Be Informed, Be Protected
For contractors and excavators, the risk of incident claims and project losses are never far from our minds. In order to reduce the chances of either, most companies do their best to train employees and educate project managers on regulations, record keeping and on-site protocol. And – as long as everything is running smoothly – many companies seldom revisit the processes in place for site records and data collection. That is, until an accident does happen.
Which begs the question: If you were struck with an incident claim tomorrow, would you have all of the documents needed to mitigate liabilities and give a clear vision of what happened?
For most, the answer is no.
In fact, many excavators are surprised to find that many of the essential records needed during a claim are either missing or were impartially recorded to begin with. This can be because of inconsistent methods of documentation, miscommunication between on-site managers and in-office managers or other inefficiencies within the process.
Either way, it all adds up to a dangerous, costly and time-consuming situation.
The solution? A systematized documentation process that keeps accurate snapshots before, during and after every construction or excavation project your company works on.
Record Keeping Means Accountability
Between 2014 and 2015, there were 65,000 self-reported workplace injuries, resulting in 1.7 million days of downtime and countless open claims (HSE).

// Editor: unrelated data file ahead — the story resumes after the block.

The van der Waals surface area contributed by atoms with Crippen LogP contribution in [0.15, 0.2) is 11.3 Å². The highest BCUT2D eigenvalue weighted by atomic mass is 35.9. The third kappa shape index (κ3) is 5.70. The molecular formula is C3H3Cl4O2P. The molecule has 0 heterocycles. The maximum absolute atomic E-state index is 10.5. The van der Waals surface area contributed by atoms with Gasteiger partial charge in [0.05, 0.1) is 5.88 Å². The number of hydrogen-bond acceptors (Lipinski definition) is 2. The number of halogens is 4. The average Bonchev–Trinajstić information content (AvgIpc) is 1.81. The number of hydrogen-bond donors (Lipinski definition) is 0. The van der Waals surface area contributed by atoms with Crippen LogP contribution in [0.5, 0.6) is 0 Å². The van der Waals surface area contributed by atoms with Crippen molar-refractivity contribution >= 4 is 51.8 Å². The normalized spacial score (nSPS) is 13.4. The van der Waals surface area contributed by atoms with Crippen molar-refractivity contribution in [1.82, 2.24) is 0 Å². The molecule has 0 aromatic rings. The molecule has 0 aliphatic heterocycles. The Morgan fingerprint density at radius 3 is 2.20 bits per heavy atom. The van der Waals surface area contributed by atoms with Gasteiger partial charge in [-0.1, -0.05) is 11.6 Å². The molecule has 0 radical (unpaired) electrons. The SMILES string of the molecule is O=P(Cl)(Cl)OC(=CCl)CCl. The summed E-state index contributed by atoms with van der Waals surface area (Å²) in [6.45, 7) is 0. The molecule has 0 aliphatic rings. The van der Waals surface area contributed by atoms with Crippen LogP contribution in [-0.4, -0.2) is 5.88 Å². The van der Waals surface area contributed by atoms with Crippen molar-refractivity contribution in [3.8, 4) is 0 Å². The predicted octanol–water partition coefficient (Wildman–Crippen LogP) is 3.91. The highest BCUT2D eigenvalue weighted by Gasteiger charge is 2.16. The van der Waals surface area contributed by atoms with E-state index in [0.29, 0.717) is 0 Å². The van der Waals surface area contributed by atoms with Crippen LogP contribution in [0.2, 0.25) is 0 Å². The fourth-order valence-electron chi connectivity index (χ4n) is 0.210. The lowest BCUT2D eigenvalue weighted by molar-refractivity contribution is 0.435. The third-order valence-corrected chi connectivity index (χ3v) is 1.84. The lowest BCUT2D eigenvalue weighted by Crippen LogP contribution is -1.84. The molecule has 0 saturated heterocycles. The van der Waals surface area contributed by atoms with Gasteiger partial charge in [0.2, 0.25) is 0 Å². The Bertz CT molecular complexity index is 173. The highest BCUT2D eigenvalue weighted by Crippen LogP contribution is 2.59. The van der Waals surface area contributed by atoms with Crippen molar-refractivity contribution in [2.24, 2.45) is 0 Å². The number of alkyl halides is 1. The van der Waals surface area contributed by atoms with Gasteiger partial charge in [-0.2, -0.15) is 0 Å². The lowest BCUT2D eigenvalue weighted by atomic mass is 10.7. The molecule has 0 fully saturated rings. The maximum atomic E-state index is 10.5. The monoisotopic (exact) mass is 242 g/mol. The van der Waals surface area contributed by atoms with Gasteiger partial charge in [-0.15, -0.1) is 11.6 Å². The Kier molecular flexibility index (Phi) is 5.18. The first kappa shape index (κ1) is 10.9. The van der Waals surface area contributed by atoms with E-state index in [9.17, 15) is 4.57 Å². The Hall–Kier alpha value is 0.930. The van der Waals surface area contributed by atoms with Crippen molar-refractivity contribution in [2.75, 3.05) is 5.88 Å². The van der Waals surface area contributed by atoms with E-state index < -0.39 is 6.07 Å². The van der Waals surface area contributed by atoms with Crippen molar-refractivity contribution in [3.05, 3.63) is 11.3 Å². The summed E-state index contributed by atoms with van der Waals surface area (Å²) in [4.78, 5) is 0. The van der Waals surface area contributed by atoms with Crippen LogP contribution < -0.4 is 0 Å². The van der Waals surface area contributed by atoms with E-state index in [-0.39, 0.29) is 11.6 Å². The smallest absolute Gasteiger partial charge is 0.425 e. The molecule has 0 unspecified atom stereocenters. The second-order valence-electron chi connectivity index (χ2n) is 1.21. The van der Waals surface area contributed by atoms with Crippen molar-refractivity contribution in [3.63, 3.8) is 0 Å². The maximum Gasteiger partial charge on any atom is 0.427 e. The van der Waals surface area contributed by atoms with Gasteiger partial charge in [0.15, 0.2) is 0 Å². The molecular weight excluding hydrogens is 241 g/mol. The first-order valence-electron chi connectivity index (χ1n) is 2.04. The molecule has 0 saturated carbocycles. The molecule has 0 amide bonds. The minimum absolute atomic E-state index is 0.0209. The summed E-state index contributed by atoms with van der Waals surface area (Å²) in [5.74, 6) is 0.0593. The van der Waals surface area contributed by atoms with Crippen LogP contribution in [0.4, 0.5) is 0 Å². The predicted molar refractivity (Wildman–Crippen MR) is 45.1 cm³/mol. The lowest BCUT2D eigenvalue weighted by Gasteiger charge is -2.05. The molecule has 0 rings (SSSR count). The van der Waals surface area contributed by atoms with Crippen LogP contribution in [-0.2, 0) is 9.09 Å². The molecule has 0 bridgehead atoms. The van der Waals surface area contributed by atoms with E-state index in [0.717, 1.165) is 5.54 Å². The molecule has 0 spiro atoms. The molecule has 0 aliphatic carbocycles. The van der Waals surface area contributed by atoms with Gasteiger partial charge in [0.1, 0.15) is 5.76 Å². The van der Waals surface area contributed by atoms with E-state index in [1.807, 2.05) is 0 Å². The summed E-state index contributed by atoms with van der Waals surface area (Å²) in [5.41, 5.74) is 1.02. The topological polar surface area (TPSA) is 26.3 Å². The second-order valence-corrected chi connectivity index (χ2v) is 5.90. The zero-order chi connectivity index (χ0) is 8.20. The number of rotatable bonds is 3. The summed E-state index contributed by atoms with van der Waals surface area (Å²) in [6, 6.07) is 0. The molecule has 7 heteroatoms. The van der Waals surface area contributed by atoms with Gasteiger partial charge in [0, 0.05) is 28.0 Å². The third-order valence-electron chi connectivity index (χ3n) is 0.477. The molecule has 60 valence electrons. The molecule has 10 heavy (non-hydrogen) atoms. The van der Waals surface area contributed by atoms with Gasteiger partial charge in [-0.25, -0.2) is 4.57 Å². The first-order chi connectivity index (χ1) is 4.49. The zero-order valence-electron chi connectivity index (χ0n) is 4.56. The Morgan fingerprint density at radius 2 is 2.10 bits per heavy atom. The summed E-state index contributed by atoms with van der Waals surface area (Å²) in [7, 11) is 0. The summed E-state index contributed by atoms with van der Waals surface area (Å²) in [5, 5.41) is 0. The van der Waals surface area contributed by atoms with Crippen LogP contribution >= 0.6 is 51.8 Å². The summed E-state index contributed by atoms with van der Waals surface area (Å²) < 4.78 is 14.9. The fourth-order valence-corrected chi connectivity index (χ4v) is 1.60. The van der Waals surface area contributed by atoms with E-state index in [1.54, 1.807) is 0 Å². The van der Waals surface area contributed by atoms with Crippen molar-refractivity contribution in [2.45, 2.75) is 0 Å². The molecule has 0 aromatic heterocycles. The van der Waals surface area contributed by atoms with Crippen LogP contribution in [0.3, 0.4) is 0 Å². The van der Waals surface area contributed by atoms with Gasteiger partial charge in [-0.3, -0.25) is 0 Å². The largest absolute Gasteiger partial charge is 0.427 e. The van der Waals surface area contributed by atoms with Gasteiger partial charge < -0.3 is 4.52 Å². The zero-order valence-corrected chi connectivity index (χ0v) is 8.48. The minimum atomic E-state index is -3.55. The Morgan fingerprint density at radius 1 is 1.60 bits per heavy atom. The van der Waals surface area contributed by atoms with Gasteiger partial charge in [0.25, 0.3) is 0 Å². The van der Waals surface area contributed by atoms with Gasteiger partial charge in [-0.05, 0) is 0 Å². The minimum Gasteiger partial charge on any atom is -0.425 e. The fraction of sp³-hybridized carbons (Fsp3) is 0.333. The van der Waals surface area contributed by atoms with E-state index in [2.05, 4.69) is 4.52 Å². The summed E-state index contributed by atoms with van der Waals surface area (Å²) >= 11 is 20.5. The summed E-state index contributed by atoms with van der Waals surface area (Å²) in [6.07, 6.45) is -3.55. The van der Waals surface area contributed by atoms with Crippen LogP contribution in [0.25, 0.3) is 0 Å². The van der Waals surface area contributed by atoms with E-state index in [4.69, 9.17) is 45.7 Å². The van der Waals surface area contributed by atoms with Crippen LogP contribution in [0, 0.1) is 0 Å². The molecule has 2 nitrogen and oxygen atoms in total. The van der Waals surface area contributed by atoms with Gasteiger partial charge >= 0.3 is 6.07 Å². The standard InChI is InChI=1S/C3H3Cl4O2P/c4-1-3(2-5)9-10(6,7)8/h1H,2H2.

Construction and excavation sites are dangerous places by nature, but keeping clear records of a site and it’s surrounding helps project managers identify potential problem and manage quality control during each phase of the project. It also allows companies to maintain on-site efficiency and reveal training opportunities for situations where a better process is available.
When employees are required to keep clear records like this, it creates accountability within the everyday tasks that are often overlooked by upper management, encouraging each person to take responsibility for injury prevention.
Organizations like the Common Ground Alliance have already recognized the importance of damage and injury prevention through documentation – as outlined in their Best Practices Manual and annual DIRT Reports – stating that the risk of onsite accidents decreases as proper reporting increases.
The Bottom Line
A lower chance of onsite incidents means less downtime for companies whose revenue depends on having projects to work on and employees at the site.
Having a systemized way of record keeping also saves companies overhead and inefficiencies by creating a process that can be written down, taught and duplicated over and over again.
At the end of the day, your company is expected to know what’s happening at every site, every day. In order to do this effectively, maintaining critical information and keeping it in an organized place isn’t just recommended, but absolutely essential.
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